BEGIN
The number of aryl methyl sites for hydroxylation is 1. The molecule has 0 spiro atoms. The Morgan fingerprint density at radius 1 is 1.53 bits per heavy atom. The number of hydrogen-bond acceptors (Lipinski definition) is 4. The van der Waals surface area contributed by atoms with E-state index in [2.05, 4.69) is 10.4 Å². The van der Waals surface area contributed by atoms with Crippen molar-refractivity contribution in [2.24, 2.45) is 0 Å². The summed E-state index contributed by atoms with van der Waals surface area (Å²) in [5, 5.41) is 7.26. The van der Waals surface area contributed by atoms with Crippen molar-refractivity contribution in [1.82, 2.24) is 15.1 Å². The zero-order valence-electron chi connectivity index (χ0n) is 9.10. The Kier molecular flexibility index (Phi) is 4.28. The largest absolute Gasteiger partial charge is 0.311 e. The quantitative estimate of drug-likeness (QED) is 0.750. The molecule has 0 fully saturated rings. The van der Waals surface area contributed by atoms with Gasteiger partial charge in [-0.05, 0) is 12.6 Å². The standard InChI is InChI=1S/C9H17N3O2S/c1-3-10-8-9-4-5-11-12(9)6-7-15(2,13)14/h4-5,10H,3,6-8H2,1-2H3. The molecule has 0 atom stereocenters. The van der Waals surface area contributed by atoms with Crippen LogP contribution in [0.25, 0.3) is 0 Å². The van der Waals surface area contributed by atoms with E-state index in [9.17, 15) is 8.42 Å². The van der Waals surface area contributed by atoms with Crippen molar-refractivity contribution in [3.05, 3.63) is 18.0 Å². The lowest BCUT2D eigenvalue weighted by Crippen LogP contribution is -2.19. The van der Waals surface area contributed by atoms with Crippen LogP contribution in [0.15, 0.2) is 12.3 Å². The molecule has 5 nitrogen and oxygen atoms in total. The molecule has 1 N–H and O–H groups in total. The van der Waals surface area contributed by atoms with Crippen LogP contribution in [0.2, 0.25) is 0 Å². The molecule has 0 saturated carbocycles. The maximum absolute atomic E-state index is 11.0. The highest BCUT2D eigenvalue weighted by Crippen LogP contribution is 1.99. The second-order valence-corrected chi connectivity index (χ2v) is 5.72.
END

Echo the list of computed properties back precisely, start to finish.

The number of aryl methyl sites for hydroxylation is 1. The molecule has 0 spiro atoms. The Morgan fingerprint density at radius 1 is 1.53 bits per heavy atom. The number of hydrogen-bond acceptors (Lipinski definition) is 4. The van der Waals surface area contributed by atoms with E-state index in [2.05, 4.69) is 10.4 Å². The van der Waals surface area contributed by atoms with Crippen molar-refractivity contribution in [2.24, 2.45) is 0 Å². The summed E-state index contributed by atoms with van der Waals surface area (Å²) in [5, 5.41) is 7.26. The van der Waals surface area contributed by atoms with Crippen molar-refractivity contribution in [1.82, 2.24) is 15.1 Å². The zero-order valence-electron chi connectivity index (χ0n) is 9.10. The Kier molecular flexibility index (Phi) is 4.28. The largest absolute Gasteiger partial charge is 0.311 e. The quantitative estimate of drug-likeness (QED) is 0.750. The molecule has 0 fully saturated rings. The van der Waals surface area contributed by atoms with Gasteiger partial charge in [-0.05, 0) is 12.6 Å². The standard InChI is InChI=1S/C9H17N3O2S/c1-3-10-8-9-4-5-11-12(9)6-7-15(2,13)14/h4-5,10H,3,6-8H2,1-2H3. The molecule has 0 atom stereocenters. The van der Waals surface area contributed by atoms with Crippen LogP contribution in [0.25, 0.3) is 0 Å². The van der Waals surface area contributed by atoms with E-state index in [9.17, 15) is 8.42 Å². The van der Waals surface area contributed by atoms with Crippen molar-refractivity contribution in [3.05, 3.63) is 18.0 Å². The lowest BCUT2D eigenvalue weighted by Crippen LogP contribution is -2.19. The van der Waals surface area contributed by atoms with Crippen LogP contribution in [0.15, 0.2) is 12.3 Å². The molecule has 5 nitrogen and oxygen atoms in total. The molecule has 1 N–H and O–H groups in total. The van der Waals surface area contributed by atoms with Crippen LogP contribution in [0.2, 0.25) is 0 Å². The molecule has 0 saturated carbocycles. The maximum absolute atomic E-state index is 11.0. The highest BCUT2D eigenvalue weighted by Crippen LogP contribution is 1.99. The second-order valence-corrected chi connectivity index (χ2v) is 5.72.